One of the most magnificent indigenous avian species of Belize, the scarlet macaw is perhaps one of the most recognizable birds in the world.
Featured in nearly every pirate movie ever made, the scarlet macaw is a large, multicolored bird with bright red, yellow, and blue plumage. Averaging around 35 inches (82) from head to tail feather, the scarlet macaw thrives in the rainforests of Belize.
A member of the parrot group of bird species, the scarlet macaw often flies in large groups, up to 200 birds or more, particularly in and around southern Belize where they now thrive due to intense conservation and protection policies. Once hunted nearly to extinction due to their prize value as pets and encroachment on their territory, scarlet macaws are now a source of tourism.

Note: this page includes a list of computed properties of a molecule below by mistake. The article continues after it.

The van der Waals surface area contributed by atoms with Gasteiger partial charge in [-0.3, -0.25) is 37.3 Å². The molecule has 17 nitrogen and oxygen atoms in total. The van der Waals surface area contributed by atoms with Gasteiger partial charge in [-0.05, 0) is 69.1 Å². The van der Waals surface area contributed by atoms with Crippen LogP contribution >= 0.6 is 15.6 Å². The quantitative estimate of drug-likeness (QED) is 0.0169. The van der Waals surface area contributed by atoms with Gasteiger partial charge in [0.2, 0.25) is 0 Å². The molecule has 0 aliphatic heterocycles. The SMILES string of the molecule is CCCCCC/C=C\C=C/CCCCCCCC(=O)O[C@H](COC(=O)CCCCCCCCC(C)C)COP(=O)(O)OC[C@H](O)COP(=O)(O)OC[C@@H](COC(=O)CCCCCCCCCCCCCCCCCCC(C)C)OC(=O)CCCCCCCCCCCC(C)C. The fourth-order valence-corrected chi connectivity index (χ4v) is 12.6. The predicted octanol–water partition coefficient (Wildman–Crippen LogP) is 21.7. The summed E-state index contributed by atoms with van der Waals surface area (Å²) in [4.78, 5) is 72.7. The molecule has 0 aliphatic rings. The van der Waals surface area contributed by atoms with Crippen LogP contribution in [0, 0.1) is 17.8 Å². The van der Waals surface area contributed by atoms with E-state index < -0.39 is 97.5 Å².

Although extremely brightly colored, scarlet macaws are often heard before they are seen because of their very loud and distinctive squawks that they use to communicate with other macaws. Living up to 75 years in captivity, scarlet macaws often live 40 years or more in the wild.
Now a protected species monitored by the Belize Audubon Society, scarlet macaws feed on fruits, nuts, and seeds, using their tough beaks to crack through even the hardest seeds. Scarlet macaws form monogamous relationships for life, the females laying two to three eggs high up in the trees. After about five weeks, the new scarlet macaw chicks are born, spending about a month and a half learning to fly before leaving the nest.